Of all the amateurish moments to arise as the Biden regime conducts its foreign policy, the White House’s official statement as B1–B bombers let loose over Iraq and Syria last Friday may be the taker of the cake. As the ordnance fell on 85 targets in seven locations, many of them outposts of Iran’s Revolutionary Guards, our addled president felt compelled to insist, “The United States does not seek conflict in the Middle East or anywhere else in the world.” How many times have we heard this since these latest operations in Iraq, Syria and Yemen began? Antony Blinken, the secretary of state, has said the same thing in the same words. Lloyd Austin, the defense secretary, has, too.
Top Hamas leaders are still debating a US-backed ceasefire proposal that would facilitate a six-week cessation of hostilities for the delivery of humanitarian aid into Gaza and the release of Israeli civilian hostages. While Qatar claims that Hamas has received the proposal “positively,” key Hamas officials are asking for more concessions, most importantly including a permanent ceasefire, before signing off on the proposal. Most people in Gaza do not have time to wait; the Israeli military prepares a military incursion into Rafah, Gaza’s southernmost district on the Egyptian border, where 1.9 million Gazans are currently sheltering.
The US air force carried out strikes on 85 sites in the border regions connecting Iraq and Syria early on 3 February. US Central Command stated its forces struck targets "belonging to the Iranian Revolutionary Guard and its allies, in Iraq and Syria" using "long-range bombers launched from the United States." The statement added that US forces "used more than 125 precision-guided munitions in the air strikes. The facilities that were struck included command and control operations, intelligence centers, missiles and missiles, drone warehouses, logistical facilities, and the ammunition supply chain."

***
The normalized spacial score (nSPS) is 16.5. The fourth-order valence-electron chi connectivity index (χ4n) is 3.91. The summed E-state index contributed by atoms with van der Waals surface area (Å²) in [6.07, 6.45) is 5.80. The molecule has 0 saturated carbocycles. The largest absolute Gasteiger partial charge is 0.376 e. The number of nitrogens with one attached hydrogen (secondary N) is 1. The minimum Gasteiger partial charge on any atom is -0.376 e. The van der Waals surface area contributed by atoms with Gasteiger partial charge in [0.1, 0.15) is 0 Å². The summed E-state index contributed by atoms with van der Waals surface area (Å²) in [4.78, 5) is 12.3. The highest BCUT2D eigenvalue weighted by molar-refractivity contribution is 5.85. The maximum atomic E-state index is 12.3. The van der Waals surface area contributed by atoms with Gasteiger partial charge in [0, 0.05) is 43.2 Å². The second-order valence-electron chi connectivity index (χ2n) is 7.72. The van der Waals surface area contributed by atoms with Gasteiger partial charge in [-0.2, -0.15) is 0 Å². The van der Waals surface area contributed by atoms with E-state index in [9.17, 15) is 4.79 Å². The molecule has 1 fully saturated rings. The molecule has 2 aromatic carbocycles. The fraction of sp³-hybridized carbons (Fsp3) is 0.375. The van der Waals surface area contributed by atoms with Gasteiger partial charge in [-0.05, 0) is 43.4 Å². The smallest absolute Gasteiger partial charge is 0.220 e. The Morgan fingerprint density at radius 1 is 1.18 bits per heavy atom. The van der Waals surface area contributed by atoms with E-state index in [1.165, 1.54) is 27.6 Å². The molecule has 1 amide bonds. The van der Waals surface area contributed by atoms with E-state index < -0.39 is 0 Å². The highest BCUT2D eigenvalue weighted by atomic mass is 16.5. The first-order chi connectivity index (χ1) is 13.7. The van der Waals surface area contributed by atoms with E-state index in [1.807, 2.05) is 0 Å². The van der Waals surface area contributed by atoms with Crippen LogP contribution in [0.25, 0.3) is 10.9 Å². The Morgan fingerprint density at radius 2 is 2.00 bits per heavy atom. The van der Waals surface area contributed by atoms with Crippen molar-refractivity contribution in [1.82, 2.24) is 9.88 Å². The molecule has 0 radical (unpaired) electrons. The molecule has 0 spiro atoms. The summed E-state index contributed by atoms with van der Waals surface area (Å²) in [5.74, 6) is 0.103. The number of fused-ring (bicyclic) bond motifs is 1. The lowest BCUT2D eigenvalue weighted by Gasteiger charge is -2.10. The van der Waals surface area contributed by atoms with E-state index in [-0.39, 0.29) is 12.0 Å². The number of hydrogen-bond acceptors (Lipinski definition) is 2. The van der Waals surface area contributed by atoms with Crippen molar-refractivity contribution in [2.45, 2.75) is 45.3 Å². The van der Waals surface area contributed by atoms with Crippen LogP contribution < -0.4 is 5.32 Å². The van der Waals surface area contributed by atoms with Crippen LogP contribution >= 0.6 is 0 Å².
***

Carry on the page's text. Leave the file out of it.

Deterrence in defense is a military strategy where one power uses the threat of reprisal to preclude attack from an adversary, while maintaining at the same time the freedom of action and flexibility to respond to the full spectrum of challenges. In this realm, the Lebanese resistance, Hezbollah, is an outstanding example. Hezbollah’s clarity of purpose in establishing and strictly maintaining ground rules that deter Israeli military aggression has set a high regional bar. Today, its West Asian allies have adopted similar strategies, which have multiplied in the context of the war in Gaza.
Israeli forces killed at least 165 Palestinians and wounded 280 more in the past 24 hours in Gaza, the Ministry of Health in the small bombarded enclave reported on Saturday, bringing the official death toll since October 7 in Gaza to 24,927, with at least 62,388 more wounded. This number does not include people who are missing and believed to be trapped under rubble, unidentified bodies, people who were buried by their families without going to a hospital, nor people who have died due to illness, cold, or hunger as a result of Israel’s merciless blockade of Gaza. The real death toll is believed by some groups to surpass 32,000.